gqFor British fans of disco, GQ were a short-lived band who scored a minor hit with ‘Disco nights (rock freaks)’ and then their biggest success with the title track to this compilation that crossed over into the lower echelons of the pop charts. In fact, the group had started way back in the mid-1970s when they were known as the Rhythm Makers and this extremely well annotated anthology sheds useful new light on their rise to fame. Mr GQ was none other than Emmnuel Raheem LeBlanc and the group’s big opportunity came when they were signed to Arista records under the tutelage of Larkin Arnold. It was he in fact who was responsible for signing A Taste of Honey, Maze and Nathalie Cole among others. Remixer Jimmy Simpson helped catapult GQ into the disco charts and his full-length remixes including an interesting interpretation of ‘Boogie Oogie Oogie’, a hit for a Taste of Honey, are contained within. Like many other acts, GQ were more than a dance band and some of the strongest albums cuts are their updating of soul classics such as, Billy Stewarts’ and the Chantells, ‘Sitting in the Park’, whereas tracks like ‘Spirit’ and ‘Wonderful’ were inspired by hearing Earth. Wind and Fire. GQ would be at the height of their popularity in 1979 when they opened for Teddy Pendergrass at Madison Square Gardens in New York in June of that year. Sadly, their early 1980s efforts fall into the gimmick sound effect of the era with ‘Try smurfit’, a low point and consequently they lost their distinctive voice.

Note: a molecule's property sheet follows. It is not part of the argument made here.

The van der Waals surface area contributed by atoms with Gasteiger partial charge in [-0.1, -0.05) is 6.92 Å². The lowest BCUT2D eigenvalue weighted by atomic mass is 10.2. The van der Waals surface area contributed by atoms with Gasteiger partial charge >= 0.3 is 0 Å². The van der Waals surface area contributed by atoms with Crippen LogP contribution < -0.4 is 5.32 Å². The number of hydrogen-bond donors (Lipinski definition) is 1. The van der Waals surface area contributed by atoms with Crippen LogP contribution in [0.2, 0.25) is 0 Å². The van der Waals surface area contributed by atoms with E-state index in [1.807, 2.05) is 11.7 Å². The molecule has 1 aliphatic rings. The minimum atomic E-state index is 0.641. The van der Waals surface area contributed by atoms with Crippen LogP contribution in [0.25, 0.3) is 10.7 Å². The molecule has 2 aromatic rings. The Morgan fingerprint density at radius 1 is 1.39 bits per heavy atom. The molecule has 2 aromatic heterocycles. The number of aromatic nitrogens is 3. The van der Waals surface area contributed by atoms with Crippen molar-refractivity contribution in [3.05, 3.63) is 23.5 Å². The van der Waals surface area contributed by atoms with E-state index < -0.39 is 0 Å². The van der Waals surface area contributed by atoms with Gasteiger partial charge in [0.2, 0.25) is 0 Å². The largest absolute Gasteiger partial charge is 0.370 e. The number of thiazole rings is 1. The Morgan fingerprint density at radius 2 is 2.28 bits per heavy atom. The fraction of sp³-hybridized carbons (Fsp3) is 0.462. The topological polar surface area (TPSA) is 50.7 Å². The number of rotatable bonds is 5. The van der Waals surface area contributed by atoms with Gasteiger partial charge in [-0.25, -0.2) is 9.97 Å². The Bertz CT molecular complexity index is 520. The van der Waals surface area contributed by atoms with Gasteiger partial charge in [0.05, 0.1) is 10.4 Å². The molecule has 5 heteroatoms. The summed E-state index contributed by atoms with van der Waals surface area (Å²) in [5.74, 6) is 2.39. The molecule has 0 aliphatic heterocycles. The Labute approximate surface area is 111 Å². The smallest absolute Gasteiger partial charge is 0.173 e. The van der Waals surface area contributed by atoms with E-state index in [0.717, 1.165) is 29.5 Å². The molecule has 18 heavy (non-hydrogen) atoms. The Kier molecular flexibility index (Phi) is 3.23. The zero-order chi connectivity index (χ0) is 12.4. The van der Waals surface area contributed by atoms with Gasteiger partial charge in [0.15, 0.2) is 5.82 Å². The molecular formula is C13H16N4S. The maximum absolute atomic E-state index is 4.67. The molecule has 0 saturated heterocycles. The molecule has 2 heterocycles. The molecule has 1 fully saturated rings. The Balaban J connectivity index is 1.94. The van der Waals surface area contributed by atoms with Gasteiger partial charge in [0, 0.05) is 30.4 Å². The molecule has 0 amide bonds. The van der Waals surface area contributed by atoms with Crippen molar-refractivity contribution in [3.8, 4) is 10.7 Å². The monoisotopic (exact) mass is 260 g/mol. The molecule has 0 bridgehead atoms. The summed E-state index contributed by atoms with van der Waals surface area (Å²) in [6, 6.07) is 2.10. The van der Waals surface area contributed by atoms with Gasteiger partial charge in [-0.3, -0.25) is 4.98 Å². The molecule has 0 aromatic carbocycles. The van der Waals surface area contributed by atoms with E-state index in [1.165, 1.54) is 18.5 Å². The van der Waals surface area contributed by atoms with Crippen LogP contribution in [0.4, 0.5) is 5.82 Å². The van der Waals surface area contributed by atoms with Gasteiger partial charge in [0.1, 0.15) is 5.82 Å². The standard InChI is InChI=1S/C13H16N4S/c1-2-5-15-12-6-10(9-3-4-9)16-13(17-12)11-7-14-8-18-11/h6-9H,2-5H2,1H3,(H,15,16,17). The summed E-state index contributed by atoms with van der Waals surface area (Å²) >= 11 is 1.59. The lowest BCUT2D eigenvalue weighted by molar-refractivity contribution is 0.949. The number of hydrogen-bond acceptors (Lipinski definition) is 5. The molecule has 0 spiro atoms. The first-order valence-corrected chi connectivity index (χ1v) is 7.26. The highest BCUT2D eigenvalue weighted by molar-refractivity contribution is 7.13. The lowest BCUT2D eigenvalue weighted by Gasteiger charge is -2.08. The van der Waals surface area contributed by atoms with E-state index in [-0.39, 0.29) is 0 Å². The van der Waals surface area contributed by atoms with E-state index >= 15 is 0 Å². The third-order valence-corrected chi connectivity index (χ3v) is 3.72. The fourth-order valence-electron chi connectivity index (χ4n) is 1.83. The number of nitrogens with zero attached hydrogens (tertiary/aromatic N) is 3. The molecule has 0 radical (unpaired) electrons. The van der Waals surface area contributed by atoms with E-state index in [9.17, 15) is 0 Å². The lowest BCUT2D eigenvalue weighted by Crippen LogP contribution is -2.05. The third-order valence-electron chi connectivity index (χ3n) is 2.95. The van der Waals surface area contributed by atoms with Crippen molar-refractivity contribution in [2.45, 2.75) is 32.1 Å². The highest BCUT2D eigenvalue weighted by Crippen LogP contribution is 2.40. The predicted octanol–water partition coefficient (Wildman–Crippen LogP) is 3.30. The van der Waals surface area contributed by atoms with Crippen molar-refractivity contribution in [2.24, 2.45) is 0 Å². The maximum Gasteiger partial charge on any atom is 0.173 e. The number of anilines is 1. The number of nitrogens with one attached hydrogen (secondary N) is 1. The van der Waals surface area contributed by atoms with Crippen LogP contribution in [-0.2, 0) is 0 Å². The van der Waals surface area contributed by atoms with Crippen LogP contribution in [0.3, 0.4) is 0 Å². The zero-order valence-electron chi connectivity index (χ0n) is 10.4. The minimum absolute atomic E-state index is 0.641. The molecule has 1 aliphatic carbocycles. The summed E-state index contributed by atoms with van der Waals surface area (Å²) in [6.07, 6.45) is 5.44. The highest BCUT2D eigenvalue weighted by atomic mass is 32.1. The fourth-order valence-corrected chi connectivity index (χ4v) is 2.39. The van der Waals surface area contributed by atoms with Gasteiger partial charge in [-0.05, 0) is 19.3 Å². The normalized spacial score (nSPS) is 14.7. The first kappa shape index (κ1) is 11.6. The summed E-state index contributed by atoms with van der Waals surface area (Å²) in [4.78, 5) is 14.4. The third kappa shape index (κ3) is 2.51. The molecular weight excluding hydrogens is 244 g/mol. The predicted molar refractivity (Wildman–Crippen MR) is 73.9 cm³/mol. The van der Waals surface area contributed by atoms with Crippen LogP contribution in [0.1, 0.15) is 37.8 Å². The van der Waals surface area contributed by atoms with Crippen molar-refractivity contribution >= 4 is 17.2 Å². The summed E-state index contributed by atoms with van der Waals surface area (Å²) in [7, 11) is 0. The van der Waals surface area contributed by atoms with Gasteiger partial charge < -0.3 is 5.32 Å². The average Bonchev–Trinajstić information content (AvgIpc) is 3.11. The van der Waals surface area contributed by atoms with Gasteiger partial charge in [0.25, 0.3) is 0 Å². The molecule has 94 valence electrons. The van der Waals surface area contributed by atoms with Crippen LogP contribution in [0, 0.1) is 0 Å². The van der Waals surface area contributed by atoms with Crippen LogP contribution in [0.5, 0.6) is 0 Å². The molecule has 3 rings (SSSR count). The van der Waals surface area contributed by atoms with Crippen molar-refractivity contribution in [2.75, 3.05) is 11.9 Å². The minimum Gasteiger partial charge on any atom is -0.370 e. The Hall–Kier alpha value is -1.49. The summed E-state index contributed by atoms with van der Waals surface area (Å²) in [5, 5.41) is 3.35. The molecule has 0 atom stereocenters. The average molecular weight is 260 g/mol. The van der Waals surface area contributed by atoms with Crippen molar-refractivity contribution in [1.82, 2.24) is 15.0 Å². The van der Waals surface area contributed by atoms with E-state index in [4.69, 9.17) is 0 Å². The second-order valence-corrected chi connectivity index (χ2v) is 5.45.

Tim Stenhouse

Trygve Seim ‘Rumi Songs’ (ECM) 3/5

trygve-seimNorwegian saxophonist Trygve Seim has featured as sideman on various recent ECM recordings, but on this occasion he is leader for a recording that is inspired by the poems of thirteenth century poet Jelahuddin Rumi that have been transposed into English by an American translator in the 1970s. if this sounds a tad complex for a music project, then the lyrics sung in English by Tora Augestad are folk-inspired and do facilitate our understanding of the poetry. Even by ECMs usual standards, this is an eclectic affair. However, this writer would have preferred from a musical perspective if the lyrics had been dispensed with altogether and instead the instrumental side had been emphasized more. That oversight is a pity because Seim is a gifted tenor and soprano saxophone player who on this album is simply not afforded the space in which to stretch out fully. That said, the use of violincello by Svante Henryson and accordion from Frodi Haltlil hints at Piazzolla, as on the intro to ‘Seeing double’. The combination of instrumentation and vocals works best on the downtempo, ‘In your beauty’, where the cello acts as a kind of double bass. Overall, the saxophone here is lost and would have been enhanced by tablas and sitar rather than vocals. Full English lyrics are contained in the detailed inner sleeve notes (another recent ECM innovation) by Steve Lake.

Tim Stenhouse

Scrapbook ‘Scrapbook’ CD/DIG (Spark) 4/5